Bishoprick announced the formation of Legendary Yacht when he launched the Radiance in August 1994. His staff at both the lumber and boat companies included his son-in-law, Pollard, son of former Vancouver Mayor Royce Pollard.

“Will and his brother Ed always loved to go fishing when they were kids,” Royce Pollard said. “They took to the water like fish.”

Radiance on Launch Day 1994
The yacht Radiance on launch day in August 1994.
Courtesy of Legendary Yachts

The Radiance became the centerpiece of a two-year family adventure that began in fall 1995, when Bishoprick, Will Pollard and their families sailed over the Columbia Bar, down the West Coast, through the Panama Canal, up to Maine, across to Bermuda and Antigua and back.

“It was a fabulous trip,” Will Pollard said. “It brought in tons of publicity of the company. It was once in a lifetime.”

Curtis Sluyter, a Portland area contractor and boat builder, came across Legendary Yachts a few years ago while trying to refurbish the hull of his 27-foot-wooden yawl, the Vajra.

“Will has been so great to work with, and he is on top of his game,” Sluyter said in an email.

Despite changes in the market, Legendary has found a niche by emphasizing wood. Company builders use South American and African mahogany, teak, western red cedar, western red cedar, Port Orford cedar and spruce.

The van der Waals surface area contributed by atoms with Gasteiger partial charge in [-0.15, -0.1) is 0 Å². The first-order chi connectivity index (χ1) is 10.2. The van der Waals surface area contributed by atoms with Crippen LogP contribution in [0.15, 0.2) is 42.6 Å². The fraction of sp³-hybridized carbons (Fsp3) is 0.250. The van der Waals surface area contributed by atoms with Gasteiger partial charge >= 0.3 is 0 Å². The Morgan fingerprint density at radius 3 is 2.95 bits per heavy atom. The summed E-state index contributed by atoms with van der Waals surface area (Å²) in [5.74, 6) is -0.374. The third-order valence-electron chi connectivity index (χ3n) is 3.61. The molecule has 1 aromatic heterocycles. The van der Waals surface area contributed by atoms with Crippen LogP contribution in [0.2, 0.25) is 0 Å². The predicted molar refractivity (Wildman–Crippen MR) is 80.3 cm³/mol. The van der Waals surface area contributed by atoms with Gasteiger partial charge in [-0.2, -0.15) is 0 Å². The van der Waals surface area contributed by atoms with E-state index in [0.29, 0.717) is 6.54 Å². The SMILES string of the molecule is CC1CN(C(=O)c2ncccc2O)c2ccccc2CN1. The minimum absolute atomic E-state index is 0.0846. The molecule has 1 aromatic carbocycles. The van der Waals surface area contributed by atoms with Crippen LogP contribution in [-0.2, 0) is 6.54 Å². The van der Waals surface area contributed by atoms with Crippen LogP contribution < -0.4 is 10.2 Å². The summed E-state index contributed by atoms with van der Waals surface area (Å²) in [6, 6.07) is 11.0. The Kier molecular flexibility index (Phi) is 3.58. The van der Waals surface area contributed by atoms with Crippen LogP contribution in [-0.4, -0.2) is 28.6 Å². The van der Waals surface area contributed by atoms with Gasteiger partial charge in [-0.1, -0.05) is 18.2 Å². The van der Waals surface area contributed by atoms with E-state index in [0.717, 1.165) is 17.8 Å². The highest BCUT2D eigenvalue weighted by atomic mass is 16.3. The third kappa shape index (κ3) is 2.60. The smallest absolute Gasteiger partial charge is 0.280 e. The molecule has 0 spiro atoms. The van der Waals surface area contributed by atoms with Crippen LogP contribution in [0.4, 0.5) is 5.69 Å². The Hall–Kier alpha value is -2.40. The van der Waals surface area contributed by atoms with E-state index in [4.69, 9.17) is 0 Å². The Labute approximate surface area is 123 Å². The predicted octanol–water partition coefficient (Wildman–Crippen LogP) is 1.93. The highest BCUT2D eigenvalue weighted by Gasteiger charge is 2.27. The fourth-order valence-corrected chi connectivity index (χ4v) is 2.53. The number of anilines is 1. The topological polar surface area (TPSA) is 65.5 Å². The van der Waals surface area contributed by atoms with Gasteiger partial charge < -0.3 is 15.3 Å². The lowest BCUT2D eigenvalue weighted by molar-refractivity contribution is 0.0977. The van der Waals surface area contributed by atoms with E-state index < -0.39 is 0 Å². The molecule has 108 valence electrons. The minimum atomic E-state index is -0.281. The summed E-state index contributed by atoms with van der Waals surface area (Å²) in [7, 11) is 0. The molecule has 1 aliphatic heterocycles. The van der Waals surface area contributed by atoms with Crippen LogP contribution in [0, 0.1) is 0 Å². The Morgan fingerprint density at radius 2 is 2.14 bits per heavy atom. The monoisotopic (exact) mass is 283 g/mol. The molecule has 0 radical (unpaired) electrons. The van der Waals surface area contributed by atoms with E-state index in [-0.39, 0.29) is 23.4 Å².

They’ve built boats of many sizes, including the 58-foot ketch Bounty, the 64-foot Mistral and smaller boats such as the 12-foot Haven.

“Unfortunately, we are not building anything new right now,” Pollard said. “In a perfect world, we are building brand new wooden boats – power or sail. But we are blessed with six boats that are wooden boat restorations or fiberglass refits.”

Legendary’s four workers stay busy with cabinets, paint, varnish and mechanical work.

“I am trying to keep all these talented people doing what they do best,” Pollard said. “We’d love to be building another Radiance, and employing 17 or 18 people. We really want to be building new boats, and we’ve got a prospect, to build something beautiful to showcase our workmanship.”

— Dean Baker